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Open AccessOpinion

Emerging Concerns about Microplastic Pollution on Groundwater in South Korea

Department of Geology, Kangwon National University, Chuncheon 24341, Korea
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Author to whom correspondence should be addressed.
Sustainability 2020, 12(13), 5275; https://doi.org/10.3390/su12135275
Received: 14 May 2020 / Revised: 25 June 2020 / Accepted: 25 June 2020 / Published: 30 June 2020
(This article belongs to the Special Issue Microplastics - Macro Challenge for Environmental Sustainability)
If human history has thus far been divided into the Stone Age, Bronze Age, and Iron Age, then modern times can be considered the Plastic Age [1]. Without plastics, it would be impossible to manufacture the innovative products created by modern civilization. The word “plastic” originates from the Greek word plastikos and the Latin word plasticus, meaning “formable or moldable in a cast”. It is often used interchangeably with the term resin. Plastics are organic polymer materials or compounds that can be shaped by heat or pressure. Plastics, considered a miracle gift in the 20th century, have been part of humans’ lives for more than 150 years; daily lives inevitably involve using plastics in some form. Plastic use has soared worldwide since the 1960s; more than 335 million tons of plastics were produced in 2016 [2,3,4]. Plastics, which do not decompose and thus harm the ecosystem, are recognized as among the main contributors to environmental pollution worldwide. Furthermore, vast amounts of synthetic plastic remain non degradable and natural decomposition takes a long time [5,6].
The situation in South Korea is bad. According to the 2016 National Statistical Office survey, South Korea’s annual plastic consumption per capita was 98.2 kg in 2016, the highest in the world [7,8]. International discussions regarding the regulation of plastic use are being conducted to address this situation [9]. At the 4th United Nations Environment Assembly in 2019, an environmental policy resolution was adopted that includes a significant reduction in the use of disposable plastics by 2030 [10]. A policy to ban all or some disposable plastics was also announced in South Korea [11]. MP (microplastic) is defined as plastic particles >100 nm and <5 mm in size [9,12]. Plastic that is intentionally produced with a microscopic size are called primary MPs. Such plastics are generally used in cosmetics, cleansers, shampoos, and fabric softeners. Secondary MPs are small plastic pieces that are generated from clothes, bags, wrapping paper, cups, bottles, and plastic products for industrial and fishery uses when they are crushed or decomposed by physical, chemical, and biological processes over time [10]. In addition, MPs released into the environment can adsorb toxic pollutants, thereby increasing the risk of exposure to pollutants [13,14,15]. Considering these serious problems posed by MPs, research on MPs has been actively focused on the marine environment in South Korea and other countries [11]. A few recent studies have been conducted on freshwater environments in other countries and the presence of MPs in wastewater treatment facilities and streams has been reported [12]. However, because there are no case studies on the research methods and occurrences of MPs in surface water and groundwater environments in South Korea, investigations on MPs in these environments have to be accorded a high priority. MPs are a new type of pollutant in the groundwater environment. They have been found in many parts of the world and are drawing great public attention [16].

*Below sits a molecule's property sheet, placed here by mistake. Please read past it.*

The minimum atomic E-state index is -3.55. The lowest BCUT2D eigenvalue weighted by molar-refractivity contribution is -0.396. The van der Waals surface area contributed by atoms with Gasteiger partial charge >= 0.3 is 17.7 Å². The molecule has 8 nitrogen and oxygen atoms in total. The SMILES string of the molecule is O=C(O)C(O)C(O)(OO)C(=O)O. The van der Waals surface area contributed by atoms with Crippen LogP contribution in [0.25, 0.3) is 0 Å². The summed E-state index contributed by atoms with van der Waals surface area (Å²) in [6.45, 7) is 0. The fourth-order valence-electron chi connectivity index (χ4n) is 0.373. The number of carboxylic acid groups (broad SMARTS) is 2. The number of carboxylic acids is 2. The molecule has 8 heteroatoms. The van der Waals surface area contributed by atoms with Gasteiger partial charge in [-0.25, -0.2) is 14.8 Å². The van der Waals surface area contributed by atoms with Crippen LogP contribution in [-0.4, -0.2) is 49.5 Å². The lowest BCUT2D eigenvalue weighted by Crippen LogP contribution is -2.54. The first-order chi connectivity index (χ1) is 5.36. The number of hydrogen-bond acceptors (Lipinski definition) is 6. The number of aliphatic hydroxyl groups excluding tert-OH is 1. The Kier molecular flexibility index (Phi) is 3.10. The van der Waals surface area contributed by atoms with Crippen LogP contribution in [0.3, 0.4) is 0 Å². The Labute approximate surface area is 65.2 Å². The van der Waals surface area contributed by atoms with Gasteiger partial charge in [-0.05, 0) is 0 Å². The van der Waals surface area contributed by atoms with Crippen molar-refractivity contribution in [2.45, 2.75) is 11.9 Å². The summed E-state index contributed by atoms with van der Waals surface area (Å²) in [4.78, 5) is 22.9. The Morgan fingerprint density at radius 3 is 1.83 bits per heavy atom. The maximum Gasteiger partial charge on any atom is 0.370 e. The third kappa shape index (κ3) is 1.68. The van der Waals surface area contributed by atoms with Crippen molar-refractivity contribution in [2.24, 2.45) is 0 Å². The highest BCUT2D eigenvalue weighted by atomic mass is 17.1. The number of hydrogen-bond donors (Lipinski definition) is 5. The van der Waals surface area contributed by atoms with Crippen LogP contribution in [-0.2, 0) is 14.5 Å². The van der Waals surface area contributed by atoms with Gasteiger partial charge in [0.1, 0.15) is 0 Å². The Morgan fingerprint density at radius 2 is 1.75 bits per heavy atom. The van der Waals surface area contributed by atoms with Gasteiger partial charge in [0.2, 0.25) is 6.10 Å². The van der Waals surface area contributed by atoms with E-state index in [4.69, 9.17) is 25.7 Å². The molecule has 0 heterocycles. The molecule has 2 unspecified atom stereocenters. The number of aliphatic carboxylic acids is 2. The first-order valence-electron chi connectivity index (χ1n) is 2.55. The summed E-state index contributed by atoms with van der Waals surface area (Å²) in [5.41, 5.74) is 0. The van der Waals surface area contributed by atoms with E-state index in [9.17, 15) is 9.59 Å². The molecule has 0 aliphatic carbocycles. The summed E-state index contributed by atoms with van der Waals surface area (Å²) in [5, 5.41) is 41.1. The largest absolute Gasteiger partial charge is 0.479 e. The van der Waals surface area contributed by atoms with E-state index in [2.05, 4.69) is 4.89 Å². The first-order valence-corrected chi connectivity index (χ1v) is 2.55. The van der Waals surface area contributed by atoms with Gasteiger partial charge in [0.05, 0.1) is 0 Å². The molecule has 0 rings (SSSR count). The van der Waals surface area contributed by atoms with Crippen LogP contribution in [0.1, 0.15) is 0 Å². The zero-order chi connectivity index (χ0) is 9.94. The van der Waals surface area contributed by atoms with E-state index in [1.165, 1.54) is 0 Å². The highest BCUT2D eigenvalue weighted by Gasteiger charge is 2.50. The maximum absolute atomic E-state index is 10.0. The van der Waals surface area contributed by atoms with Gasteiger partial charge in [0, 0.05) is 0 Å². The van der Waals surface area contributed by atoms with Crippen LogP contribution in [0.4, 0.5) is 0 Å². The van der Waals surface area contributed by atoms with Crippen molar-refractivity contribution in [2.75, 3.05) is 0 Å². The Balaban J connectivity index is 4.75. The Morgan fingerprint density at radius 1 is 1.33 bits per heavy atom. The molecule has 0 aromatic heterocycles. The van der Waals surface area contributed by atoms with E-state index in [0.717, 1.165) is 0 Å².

They became a major concern mainly after the discovery of the North Pacific Central gyre garbage patch by C.J Moore [17], and The Guardian revealed that MPs were detected in 83% of tap water in 14 countries in 2017 and in 93% of 260 drinking water sources in 11 countries in 2018 [18]. There has been an increasing interest in MP contamination in recent years. MPs are difficult to decompose due to their physicochemical properties [19]. Contaminants can easily spread into the environmental system because of MPs remaining in the terrestrial or aquatic environment and organisms (Figure 1) Awareness around the severity of the pollution has been increasing [20], especially considering that the bioconcentration of MP contamination can cause ecosystem disturbances [21]. In South Korea, as MPs were detected in tap water in 2017, investigations into the distribution of MPs in industrial and sewage treatment facility discharge water were initiated [22]. Unlike the freshwater environment, it is difficult to use a single method to qualify and quantify MPs in the groundwater environment.